A Holistic Workflow for Portrait Photographers

The Way You Work

Photographers tend to think of workflows in the limited terms of technology and convenience: “I shoot RAW because it allows the most flexibility,” or, “I correct in Lightroom because it’s fastest.”

One thing that doesn’t get enough attention, however, is how your workflow affects your business’s bottom line. That’s right – the way you work drastically affects your costs and your sales!

The more images you shoot, for example, the longer it takes to cull those images. And the more images you deliver, the longer it takes to correct. Time is money, so whether you do your own post-production or send it to a Post editor, your costs go up with the number of images shot and delivered.

When it comes to sales, we’ve found that successful portrait photographers typically do not rely on a hosting site to do their sales work.  Rather, their sales process is a closely controlled step in the workflow whereby they work directly with the clients to help them select images and products to take home. Their sales workflow is integral to their business and significantly raises the average revenue collected for each job.

A Holistic Workflow

A good workflow is efficient and manageable. It is designed to provide reasonably fast turnaround of images that look great, but it also controls costs by limiting the work to what is necessary at any given point in the process. A good workflow also considers the bigger picture, including the sales process that it feeds into.

Based on our own experience and that of our clients, we recommend a workflow like the following to portrait photographers:

  1. Shoot as many images as is necessary. That is, don’t miss out on quality shots because of some artificial limit, but don’t waste shots that you know will never be used.
  2. Cull the images down to 50 or fewer keeper images which will be presented to your clients. The number varies, of course, but make sure it’s reasonable.
  3. Correct and pre-touch the keeper images. Pre-touching is light retouching work intended to make the images just presentable enough for the sales meeting. Some photographers perform full retouching at this point, but consider pre-touching as a nice compromise that limits the post-production costs while still resulting in quality images.
  4. Present the images to the client and help them select combinations of images and final products. This is where your inner sales person comes to life.
  5. Retouch the selected images that will be printed. Now is the time to go all-out.
  6. Deliver final products to your clients.

The Bottom Line

As a photographer and business person, you need a workflow which balances creativity and art with efficiency and profit. The above workflow leaves room for both and helps ensure that you can continue to create beautiful images for years to come.



  1. Photographers wear a lot of hats. Most of us jump, leap or slowly seep into a photography profession because we love the act of photographing, that first glance at what we shot, and the satisfaction we feel when giving a client their final images and enjoying the fact they’ll have those to cherish for a long time. We’ve given them something painstakingly created out of light and shadow that will tangibly, holistically affect their lives.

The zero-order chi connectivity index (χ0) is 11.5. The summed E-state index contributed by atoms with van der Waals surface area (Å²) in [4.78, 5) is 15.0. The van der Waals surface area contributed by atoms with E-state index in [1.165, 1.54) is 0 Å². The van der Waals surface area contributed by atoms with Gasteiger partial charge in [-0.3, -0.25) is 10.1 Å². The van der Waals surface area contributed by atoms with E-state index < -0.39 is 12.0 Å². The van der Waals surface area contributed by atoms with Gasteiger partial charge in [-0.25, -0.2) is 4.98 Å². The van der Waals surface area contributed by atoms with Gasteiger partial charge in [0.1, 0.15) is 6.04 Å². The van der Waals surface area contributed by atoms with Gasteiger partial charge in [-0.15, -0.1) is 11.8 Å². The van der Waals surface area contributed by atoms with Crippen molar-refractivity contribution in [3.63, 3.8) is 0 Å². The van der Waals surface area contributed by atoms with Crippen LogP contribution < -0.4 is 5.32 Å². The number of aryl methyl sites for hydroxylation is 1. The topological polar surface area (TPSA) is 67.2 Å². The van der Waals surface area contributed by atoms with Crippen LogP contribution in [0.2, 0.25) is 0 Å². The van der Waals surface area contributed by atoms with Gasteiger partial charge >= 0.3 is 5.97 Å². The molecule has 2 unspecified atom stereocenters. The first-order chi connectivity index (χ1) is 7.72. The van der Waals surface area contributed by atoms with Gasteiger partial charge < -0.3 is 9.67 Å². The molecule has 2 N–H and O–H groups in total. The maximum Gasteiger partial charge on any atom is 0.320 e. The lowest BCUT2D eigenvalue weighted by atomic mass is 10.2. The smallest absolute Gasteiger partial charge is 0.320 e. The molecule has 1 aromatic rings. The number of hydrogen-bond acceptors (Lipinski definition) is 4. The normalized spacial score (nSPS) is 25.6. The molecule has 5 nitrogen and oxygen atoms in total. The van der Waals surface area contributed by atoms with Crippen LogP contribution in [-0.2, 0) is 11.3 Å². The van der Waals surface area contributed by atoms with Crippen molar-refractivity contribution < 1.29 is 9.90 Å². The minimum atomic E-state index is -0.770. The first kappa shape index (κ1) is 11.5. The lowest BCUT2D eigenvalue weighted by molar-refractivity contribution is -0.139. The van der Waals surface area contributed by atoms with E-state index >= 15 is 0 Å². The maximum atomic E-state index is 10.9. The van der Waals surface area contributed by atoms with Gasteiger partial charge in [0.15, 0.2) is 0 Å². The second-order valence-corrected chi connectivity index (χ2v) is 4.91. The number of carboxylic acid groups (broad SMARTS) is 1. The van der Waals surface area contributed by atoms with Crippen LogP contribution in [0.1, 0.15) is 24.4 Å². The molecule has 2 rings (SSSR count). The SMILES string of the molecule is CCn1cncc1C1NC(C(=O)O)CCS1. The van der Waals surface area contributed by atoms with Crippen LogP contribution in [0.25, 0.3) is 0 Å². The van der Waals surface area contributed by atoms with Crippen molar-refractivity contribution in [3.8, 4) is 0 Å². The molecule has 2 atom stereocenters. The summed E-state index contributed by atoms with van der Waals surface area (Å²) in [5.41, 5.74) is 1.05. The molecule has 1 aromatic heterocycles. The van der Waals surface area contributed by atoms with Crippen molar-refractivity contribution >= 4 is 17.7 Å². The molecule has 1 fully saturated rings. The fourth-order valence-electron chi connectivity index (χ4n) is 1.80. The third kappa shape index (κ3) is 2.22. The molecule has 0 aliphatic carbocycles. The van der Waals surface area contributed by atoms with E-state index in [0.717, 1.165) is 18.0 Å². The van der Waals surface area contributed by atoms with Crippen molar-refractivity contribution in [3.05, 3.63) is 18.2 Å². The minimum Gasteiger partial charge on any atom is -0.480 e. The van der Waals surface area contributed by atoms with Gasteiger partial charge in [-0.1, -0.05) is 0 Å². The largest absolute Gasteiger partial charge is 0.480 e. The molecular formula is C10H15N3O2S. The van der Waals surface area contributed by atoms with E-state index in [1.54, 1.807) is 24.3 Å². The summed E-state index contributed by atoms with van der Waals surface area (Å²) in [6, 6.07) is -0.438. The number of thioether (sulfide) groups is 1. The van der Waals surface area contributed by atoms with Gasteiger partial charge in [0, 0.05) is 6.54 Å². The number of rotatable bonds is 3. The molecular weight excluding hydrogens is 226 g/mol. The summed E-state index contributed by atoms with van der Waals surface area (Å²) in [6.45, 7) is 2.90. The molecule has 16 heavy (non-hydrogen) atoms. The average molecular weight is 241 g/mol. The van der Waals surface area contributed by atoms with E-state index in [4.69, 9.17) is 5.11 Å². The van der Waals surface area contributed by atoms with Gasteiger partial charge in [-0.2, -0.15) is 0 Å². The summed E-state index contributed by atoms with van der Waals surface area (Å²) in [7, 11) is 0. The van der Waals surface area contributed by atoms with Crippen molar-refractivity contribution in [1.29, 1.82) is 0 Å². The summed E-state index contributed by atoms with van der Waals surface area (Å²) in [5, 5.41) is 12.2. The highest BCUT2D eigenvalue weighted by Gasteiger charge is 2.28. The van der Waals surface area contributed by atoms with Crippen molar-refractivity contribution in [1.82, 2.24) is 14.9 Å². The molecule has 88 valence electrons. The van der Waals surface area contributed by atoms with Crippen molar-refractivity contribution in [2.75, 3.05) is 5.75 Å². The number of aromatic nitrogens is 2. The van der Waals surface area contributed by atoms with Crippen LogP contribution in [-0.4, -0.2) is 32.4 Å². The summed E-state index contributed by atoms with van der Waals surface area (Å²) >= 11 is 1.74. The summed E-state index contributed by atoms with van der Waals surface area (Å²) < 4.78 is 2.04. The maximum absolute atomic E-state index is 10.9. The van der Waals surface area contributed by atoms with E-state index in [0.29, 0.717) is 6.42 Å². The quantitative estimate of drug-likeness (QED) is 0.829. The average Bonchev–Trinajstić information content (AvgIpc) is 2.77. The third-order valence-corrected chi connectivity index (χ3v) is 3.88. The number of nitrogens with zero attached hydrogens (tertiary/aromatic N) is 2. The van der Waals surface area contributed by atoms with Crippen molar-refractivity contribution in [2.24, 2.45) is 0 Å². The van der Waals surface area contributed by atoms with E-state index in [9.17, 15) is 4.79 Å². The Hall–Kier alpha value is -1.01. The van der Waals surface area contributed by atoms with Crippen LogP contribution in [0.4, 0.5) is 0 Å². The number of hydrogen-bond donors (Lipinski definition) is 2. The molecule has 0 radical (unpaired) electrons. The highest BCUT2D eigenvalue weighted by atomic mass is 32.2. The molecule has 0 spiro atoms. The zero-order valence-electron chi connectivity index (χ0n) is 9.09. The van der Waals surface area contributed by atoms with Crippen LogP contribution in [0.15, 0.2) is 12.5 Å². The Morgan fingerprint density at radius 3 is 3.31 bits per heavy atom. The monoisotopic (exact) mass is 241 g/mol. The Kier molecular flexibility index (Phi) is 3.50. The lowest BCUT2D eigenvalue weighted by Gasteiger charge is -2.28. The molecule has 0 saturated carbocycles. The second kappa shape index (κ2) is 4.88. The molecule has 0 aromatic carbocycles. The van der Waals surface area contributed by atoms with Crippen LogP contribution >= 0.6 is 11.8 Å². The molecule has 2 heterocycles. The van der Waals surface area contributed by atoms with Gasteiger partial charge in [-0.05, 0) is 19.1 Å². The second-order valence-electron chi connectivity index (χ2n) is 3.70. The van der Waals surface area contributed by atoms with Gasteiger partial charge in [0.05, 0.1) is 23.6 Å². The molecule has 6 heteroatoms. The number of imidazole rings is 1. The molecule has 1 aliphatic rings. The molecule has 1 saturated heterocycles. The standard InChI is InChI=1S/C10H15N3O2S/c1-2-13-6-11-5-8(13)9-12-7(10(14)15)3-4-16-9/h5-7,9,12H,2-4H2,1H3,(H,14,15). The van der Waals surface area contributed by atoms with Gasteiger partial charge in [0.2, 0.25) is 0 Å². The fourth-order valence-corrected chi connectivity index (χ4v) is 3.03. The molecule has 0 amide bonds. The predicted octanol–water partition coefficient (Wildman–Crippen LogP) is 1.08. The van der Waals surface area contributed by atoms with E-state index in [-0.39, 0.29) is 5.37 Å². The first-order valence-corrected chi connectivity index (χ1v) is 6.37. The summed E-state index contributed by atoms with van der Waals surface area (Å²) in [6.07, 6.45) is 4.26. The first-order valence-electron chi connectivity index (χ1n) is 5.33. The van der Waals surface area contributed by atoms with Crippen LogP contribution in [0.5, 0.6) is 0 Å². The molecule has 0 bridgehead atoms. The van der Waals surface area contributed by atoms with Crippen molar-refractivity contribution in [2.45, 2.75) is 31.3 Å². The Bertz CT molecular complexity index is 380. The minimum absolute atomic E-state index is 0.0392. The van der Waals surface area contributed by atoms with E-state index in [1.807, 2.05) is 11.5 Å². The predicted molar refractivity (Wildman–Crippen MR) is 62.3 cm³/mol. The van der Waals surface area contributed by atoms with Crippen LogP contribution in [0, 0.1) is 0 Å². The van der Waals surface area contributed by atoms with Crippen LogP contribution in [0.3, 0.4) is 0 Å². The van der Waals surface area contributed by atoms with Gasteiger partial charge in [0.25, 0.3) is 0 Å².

But somewhere between that first click and the final pixel, if we’ve been doing this long enough, a photographer comes to realize that only about 20% of our work day is actually spent in the act of photographing. The rest, that 80%, we’re wearing a different hat…. retoucher, graphic designer, set builder, accountant, receptionist, salesperson, employer, … the list is endless!
    After enough long nights and early mornings glued to the computer, a few honest looks at the bottom line and a glance around at what you’re doing with the rest of your day besides working, I feel it all boils down to just what this blog post is about: The holistic workflow and how many images I shoot!
    How much is necessary? How many images, how much retouching, how much client time? It seems to me, the more images I shoot per client, the more of everything else I have to do! It’s tempting to want each image perfect before showing a client, but is it necessary to the sale? One-on-one time with a client helps insure a good sale, but just how much hand holding does it take?
    As I improve in my Photoshop skills, I’ve learned the importance of shortcut keys. But I’m realizing shortcut keys come in all shapes and sizes, and the more often I can eliminate a step, streamline a workflow and take back a few moments in my hat-wearing day, the more time I have for what I truly got into this business for …. playing with light and shadow and coaxing the best image they’ve ever seen from my client.
    I discovered PostEdits about 2 months ago, and I’ve never looked back. I’m happy to say my workflow is looking more streamlined and someone else is doing more of it than I am! As far as shortcut keys, PostEdits is the best!
    -Cindy Christante
    Natural Impressions Photography

    • Cindy, this is amazing feedback to the article and to what we do as a company. Thank you for taking the time to share this – it helps us justify all we do. 🙂


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